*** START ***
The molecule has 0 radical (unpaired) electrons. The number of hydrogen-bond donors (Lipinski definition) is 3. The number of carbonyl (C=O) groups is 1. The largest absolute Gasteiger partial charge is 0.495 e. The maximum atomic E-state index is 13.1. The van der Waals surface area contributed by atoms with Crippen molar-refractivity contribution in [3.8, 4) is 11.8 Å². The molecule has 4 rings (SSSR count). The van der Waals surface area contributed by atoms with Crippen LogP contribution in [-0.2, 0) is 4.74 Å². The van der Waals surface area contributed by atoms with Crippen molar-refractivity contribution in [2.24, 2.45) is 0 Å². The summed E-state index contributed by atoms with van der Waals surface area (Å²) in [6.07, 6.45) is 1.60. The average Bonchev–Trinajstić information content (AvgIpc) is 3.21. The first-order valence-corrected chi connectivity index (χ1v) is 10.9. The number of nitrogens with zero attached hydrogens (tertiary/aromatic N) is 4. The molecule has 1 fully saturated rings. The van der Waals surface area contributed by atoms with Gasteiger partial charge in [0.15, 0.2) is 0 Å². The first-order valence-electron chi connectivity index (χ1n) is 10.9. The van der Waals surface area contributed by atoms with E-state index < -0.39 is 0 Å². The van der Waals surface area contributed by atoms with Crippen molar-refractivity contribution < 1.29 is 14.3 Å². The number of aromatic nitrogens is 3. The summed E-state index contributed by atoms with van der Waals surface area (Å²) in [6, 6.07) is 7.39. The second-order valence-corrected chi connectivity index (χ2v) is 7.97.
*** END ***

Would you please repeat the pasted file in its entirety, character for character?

The molecule has 0 radical (unpaired) electrons. The number of hydrogen-bond donors (Lipinski definition) is 3. The number of carbonyl (C=O) groups is 1. The largest absolute Gasteiger partial charge is 0.495 e. The maximum atomic E-state index is 13.1. The van der Waals surface area contributed by atoms with Crippen molar-refractivity contribution in [3.8, 4) is 11.8 Å². The molecule has 4 rings (SSSR count). The van der Waals surface area contributed by atoms with Crippen LogP contribution in [-0.2, 0) is 4.74 Å². The van der Waals surface area contributed by atoms with Crippen molar-refractivity contribution in [2.24, 2.45) is 0 Å². The summed E-state index contributed by atoms with van der Waals surface area (Å²) in [6.07, 6.45) is 1.60. The average Bonchev–Trinajstić information content (AvgIpc) is 3.21. The first-order valence-corrected chi connectivity index (χ1v) is 10.9. The number of nitrogens with zero attached hydrogens (tertiary/aromatic N) is 4. The molecule has 1 fully saturated rings. The van der Waals surface area contributed by atoms with Gasteiger partial charge in [0.15, 0.2) is 0 Å². The first-order valence-electron chi connectivity index (χ1n) is 10.9. The van der Waals surface area contributed by atoms with E-state index < -0.39 is 0 Å². The van der Waals surface area contributed by atoms with Crippen molar-refractivity contribution < 1.29 is 14.3 Å². The number of aromatic nitrogens is 3. The summed E-state index contributed by atoms with van der Waals surface area (Å²) in [6, 6.07) is 7.39. The second-order valence-corrected chi connectivity index (χ2v) is 7.97.